The “April Come She Will” Edition

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Posted on March 22, 2019

I cannot resist a Simon and Garfunkel inspired title. It was the first day of spring on Wednesday and I feel as though we may be slowly emerging from those dark days of winter. Well done. 🌞

This week, Navireads brings you the normal eclecticism ranging from NPR’s exploration of misophonia, to Vox’s presentation of the latest fashion trend, dystopian accessories! (arguably best paired with a year-long supply of water, canned goods and a bunker). The WSJ talks to (aka Grimes) and Slate reflects on Joe Rogan’s success, post-Fear Factor.

  • We have more than one reason for you to feel good about the future. In fact, we have 50. ~ Tired of hearing about all the world’s problems? You’ve come to the right place. The people you’ll soon meet are cooking up the boldest, most innovative solutions you haven’t yet heard of to fix the biggest challenges that face our globe. Tracking down these people — everyone from politicians to farmers to inventors to lawyers to artists — has given us new hope for the future. Now, we’re introducing them to you, to give you hope, too. | Grist
  • The Believer ~ After a mysterious freestyle ski run in last year’s Winter Olympics, people called Elizabeth Swaney a scam artist and the worst athlete in the history of the games. They’re wrong | Davy Rothbart for The California Sunday Magazine
  • Song for My Father ~ Where words fail, there is music. | Shuja Haider for Popula
  • I’m 14, and I quit social media after discovering what was posted about me ~ When 8th grader Sonia Bokhari joined social media for the first time, she discovered that her mom and sister had been posting about her for her entire life. | Sonia Bokhari for Fast Company
  • My Father’s Stack of Books ~ When he was a child, books were gifts. For his daughters, he made sure they were a given. | Kathryn Schulz for The New Yorker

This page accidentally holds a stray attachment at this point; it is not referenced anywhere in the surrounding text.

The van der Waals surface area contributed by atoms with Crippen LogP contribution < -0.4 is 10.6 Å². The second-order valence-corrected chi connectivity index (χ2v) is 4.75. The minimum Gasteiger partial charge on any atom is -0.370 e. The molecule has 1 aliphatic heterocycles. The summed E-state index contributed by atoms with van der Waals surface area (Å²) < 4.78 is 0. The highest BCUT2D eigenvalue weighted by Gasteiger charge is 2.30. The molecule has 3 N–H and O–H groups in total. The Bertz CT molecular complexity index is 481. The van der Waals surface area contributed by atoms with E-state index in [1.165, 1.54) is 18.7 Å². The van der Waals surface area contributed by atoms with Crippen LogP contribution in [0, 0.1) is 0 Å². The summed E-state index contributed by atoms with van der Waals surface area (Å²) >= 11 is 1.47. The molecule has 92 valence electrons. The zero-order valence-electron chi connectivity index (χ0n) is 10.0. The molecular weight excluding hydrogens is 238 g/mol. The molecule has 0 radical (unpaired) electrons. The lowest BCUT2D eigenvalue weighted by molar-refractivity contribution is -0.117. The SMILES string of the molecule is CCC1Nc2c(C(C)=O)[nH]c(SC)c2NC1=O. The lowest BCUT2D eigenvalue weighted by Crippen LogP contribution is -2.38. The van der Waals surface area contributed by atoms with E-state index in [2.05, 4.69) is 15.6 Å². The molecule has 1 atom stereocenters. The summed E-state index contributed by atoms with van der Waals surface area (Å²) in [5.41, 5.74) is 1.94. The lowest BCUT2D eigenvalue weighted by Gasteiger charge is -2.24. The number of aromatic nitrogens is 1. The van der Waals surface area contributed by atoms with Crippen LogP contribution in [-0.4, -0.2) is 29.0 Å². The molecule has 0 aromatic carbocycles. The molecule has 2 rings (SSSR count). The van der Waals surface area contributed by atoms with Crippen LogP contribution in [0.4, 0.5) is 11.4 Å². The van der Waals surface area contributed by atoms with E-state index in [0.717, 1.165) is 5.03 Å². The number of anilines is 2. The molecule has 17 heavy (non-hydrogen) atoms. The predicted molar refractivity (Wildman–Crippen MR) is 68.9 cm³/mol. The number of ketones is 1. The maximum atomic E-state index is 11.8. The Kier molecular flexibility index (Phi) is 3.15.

• A New Discovery Upends What We Know About Viruses ~ A plant virus distributes its genes into eight separate segments that can all reproduce, even if they infect different cells. | Ed Yong for The Atlantic
  • Misophonia: When Life’s Noises Drive You Mad ~ For people with a rare condition known as misophonia, certain sounds like slurping, chewing, tapping and clicking can elicit intense feelings of rage or panic. | April Fulton for NPR
  • As air pollution gets worse, a dystopian accessory is born ~ The air is getting more dangerous to breathe all over the world — and a suite of companies are hoping to capitalize with a new fashion item. | Rose Eveleth for Vox
  • Apple’s Big Spending Plan to Challenge Netflix Takes Shape ~ Apple is scheduled to unveil its ambitious Hollywood plans at a showcase event in Cupertino, Calif., on March 25. | John Koblin for The New York Times
  • The Life and Death of Grimes ~ As she readies the release of her new album, Grimes—who now goes by c—opens up about her influences and relationships, and why she’s decided to kill off her musical persona | Ryan Bradley for the Wall Street Journal
  • When Mountains Were Ugly ~ Over the centuries, the mountains moved. Our inner landscapes shifted to accommodate new forms of beauty, old forms of worship. | Katy Kelleher for Hazlitt
  • Stepping Into the Uncanny, Unsettling World of Shen Yun ~ Does the ubiquitous dance troupe really present five thousand years of civilization reborn? | Jia Tolentino for The New Yorker
  • Roseanne Barr just can’t shut up ~ She made one of the greatest comebacks in television history. Then came one explosive tweet. | The Washington Post
  • Joe Rogan’s Galaxy Brain ~ How the former Fear Factor host’s podcast became an essential platform for “freethinkers” who hate the left. | Slate

Navireads is a weekly compendium of interesting reads, carefully curated by Emmeline Hobbs.



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